Just as GlaxoSmithKline nears a decision from the U.S. FDA for its key shingles vaccine, Shingrix, Canada has become the first country to approve the shot—and it's a key piece of CEO Emma Walmsley's prescription for growth at the drugmaker.
The Canadian approval covers people 50 years or older, as a prevention tool against the painful condition that's caused by latent varicella infection. It's based on a phase 3 trial that involved 37,000 people, 2,100 of whom were enrolled at 31 sites across Canada.
The two-pronged study showed that the recombinant, adjuvanted vaccine, given in two doses two to six months apart, is 97.2% efficacious in the target population and maintained a 90% efficacy in those 70 and above for at least four years.
“As we age, our immune system loses the ability to mount a strong and effective response to infection,” GSK's vaccines CMO, Thomas Breuer, M.D., said in a statement. “Shingrix was developed specifically to overcome the age-related decline in immunity.”
The results also helped GSK's shot win a unanimous recommendation from an FDA advisory panel just last month. The agency doesn't always follow its committees' recommendations, but it usually does, setting the shot up for approval this year. Shingrix is one of three key launches new GSK CEO Emma Walmsley says are a near-term focus for the drugmaker.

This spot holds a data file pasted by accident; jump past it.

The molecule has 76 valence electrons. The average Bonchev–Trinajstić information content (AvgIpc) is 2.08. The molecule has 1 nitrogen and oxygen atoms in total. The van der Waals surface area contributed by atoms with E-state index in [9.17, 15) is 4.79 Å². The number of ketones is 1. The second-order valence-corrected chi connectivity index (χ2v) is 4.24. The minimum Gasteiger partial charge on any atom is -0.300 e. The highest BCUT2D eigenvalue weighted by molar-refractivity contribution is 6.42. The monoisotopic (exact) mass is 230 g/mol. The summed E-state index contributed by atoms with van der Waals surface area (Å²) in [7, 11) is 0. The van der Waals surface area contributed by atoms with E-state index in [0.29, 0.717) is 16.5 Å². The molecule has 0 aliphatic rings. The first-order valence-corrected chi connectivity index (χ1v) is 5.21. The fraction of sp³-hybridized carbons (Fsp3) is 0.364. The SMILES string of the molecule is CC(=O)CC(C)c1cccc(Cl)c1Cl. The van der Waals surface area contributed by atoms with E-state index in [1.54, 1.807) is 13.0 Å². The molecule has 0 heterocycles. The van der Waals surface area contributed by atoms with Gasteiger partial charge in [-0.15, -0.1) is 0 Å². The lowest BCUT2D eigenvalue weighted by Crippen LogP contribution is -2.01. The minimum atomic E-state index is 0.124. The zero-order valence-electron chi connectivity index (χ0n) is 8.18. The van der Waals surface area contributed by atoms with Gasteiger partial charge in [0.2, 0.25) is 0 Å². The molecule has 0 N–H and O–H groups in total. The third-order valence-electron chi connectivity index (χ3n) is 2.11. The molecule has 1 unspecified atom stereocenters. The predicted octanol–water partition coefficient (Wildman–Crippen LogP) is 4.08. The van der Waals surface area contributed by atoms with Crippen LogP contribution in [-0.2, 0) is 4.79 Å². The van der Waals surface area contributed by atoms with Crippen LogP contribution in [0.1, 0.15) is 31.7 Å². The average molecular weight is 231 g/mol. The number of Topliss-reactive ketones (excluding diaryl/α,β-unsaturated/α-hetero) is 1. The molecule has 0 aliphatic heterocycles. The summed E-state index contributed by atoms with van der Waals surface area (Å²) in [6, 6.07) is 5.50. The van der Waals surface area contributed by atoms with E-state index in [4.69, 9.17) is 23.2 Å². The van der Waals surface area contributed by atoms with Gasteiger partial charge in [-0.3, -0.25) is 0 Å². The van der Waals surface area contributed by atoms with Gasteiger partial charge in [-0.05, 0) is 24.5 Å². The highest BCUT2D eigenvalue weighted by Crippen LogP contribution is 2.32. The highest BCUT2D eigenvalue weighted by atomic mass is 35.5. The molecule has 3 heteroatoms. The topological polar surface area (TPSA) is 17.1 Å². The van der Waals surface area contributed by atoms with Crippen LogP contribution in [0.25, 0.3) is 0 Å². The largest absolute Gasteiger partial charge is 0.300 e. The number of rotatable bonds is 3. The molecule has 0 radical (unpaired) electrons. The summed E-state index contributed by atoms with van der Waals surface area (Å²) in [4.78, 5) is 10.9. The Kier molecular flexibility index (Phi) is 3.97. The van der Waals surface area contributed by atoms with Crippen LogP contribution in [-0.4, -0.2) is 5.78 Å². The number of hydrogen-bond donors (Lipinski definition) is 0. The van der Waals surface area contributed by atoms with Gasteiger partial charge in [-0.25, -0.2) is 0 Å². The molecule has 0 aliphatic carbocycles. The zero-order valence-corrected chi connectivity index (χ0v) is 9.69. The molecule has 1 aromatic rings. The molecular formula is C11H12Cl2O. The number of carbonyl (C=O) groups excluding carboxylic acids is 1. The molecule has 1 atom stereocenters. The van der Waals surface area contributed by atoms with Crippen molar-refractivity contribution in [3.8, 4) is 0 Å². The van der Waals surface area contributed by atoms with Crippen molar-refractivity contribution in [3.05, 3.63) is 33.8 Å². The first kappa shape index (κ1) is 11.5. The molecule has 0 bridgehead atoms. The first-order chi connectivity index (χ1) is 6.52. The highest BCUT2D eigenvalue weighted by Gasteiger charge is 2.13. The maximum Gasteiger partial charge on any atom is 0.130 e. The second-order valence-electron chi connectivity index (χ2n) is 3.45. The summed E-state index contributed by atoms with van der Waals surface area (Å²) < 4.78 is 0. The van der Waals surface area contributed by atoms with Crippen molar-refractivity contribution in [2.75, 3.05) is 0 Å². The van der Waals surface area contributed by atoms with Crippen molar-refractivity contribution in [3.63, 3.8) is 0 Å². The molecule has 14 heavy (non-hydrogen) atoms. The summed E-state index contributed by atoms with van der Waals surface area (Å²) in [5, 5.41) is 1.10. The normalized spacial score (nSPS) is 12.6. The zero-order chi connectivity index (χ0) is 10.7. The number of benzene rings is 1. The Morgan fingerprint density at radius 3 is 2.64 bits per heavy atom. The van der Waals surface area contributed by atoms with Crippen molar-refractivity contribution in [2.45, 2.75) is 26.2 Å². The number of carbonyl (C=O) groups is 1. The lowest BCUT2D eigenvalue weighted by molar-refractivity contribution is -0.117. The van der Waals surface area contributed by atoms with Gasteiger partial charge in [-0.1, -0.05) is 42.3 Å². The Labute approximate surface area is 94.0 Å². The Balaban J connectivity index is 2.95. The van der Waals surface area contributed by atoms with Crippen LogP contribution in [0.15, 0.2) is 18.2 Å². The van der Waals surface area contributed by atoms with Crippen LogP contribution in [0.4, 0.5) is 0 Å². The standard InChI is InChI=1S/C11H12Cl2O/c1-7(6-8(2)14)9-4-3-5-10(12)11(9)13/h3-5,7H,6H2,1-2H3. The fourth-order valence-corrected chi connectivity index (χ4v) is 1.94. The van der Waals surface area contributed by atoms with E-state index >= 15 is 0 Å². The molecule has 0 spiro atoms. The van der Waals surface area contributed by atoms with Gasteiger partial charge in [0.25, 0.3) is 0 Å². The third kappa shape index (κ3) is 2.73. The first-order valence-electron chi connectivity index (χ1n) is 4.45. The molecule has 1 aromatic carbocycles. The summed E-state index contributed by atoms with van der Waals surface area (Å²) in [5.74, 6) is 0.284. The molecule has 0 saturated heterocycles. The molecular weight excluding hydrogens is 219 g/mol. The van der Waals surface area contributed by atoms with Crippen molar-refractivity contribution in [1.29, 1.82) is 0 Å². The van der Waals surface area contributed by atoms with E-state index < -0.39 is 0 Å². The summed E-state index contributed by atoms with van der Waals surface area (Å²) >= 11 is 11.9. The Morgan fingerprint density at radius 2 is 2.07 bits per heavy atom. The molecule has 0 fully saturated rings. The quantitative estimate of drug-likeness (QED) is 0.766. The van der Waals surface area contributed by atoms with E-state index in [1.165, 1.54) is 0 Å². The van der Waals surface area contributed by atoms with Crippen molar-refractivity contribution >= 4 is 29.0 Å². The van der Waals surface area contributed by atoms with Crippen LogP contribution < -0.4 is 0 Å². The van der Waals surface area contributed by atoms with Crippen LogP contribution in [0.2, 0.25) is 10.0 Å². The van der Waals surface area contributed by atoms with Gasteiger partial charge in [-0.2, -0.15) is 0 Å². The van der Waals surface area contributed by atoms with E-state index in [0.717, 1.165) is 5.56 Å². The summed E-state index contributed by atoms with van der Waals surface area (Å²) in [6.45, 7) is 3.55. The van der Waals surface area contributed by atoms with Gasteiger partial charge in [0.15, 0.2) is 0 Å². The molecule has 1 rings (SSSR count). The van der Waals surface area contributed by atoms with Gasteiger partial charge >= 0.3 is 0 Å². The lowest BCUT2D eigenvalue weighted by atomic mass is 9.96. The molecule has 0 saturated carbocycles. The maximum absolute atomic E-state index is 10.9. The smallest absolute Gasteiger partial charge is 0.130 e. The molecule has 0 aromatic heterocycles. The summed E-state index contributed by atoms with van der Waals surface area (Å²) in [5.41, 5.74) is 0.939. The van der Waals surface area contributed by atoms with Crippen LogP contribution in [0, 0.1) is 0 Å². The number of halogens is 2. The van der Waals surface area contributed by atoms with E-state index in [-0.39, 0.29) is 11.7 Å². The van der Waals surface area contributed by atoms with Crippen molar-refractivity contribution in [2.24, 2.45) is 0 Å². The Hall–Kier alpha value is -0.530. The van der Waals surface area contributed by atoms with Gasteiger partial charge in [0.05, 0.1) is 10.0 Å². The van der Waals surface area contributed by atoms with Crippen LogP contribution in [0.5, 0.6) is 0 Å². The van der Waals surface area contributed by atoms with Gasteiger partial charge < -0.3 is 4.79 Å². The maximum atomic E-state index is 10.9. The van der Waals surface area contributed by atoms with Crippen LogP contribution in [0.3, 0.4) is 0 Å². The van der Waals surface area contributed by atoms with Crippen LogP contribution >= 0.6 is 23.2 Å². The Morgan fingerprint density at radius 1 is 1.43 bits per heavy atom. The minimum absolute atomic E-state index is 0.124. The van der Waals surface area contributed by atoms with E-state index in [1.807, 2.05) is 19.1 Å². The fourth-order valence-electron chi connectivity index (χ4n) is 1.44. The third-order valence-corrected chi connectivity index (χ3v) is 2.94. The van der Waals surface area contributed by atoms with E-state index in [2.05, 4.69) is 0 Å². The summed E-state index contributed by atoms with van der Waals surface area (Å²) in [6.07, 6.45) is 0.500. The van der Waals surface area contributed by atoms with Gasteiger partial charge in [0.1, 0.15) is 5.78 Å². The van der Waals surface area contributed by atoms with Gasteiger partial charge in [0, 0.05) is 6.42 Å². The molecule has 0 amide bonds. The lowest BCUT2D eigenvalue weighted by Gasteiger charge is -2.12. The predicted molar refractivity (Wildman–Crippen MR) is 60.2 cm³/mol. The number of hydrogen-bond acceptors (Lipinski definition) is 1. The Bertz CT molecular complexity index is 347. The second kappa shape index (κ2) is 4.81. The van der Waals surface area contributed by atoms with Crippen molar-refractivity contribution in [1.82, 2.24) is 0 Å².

Based on its efficacy and safety profile, plus shingles' incidence and the severe pain associated with the infection, life science commercial intelligence firm Evaluate recently predicted Shingrix will reach blockbuster status by 2022.
Although investigators haven't conducted head-to-head tests, one expert on the FDA panel said Shingrix is “a lot better than the vaccine we have now,” referencing Merck’s Zostavax, the only approved shingles shot, which has had the market to itself since 2006. The one-dose vaccine can reduce the risk of developing shingles by 51%, according to the CDC, and lower the risk of postherpetic neuralgia by 67%.
About 1 in 3 people develop shingles in their lifetimes. GSK said shingles affects about 130,000 Canadians annually, and the CDC estimates that 1 million cases of shingles occur in the U.S. each year. The risk increases with age, with about half of all cases occurring in people 60 years or older. Incidence rates in Europe and the Asia-Pacific region are similar, according to the company.
The CDC’s Advisory Committee on Immunization Practices, which recommends vaccination policy for the agency, will also vote on Shingrix this month. GSK is additionally seeking approval in Europe, Australia and Japan.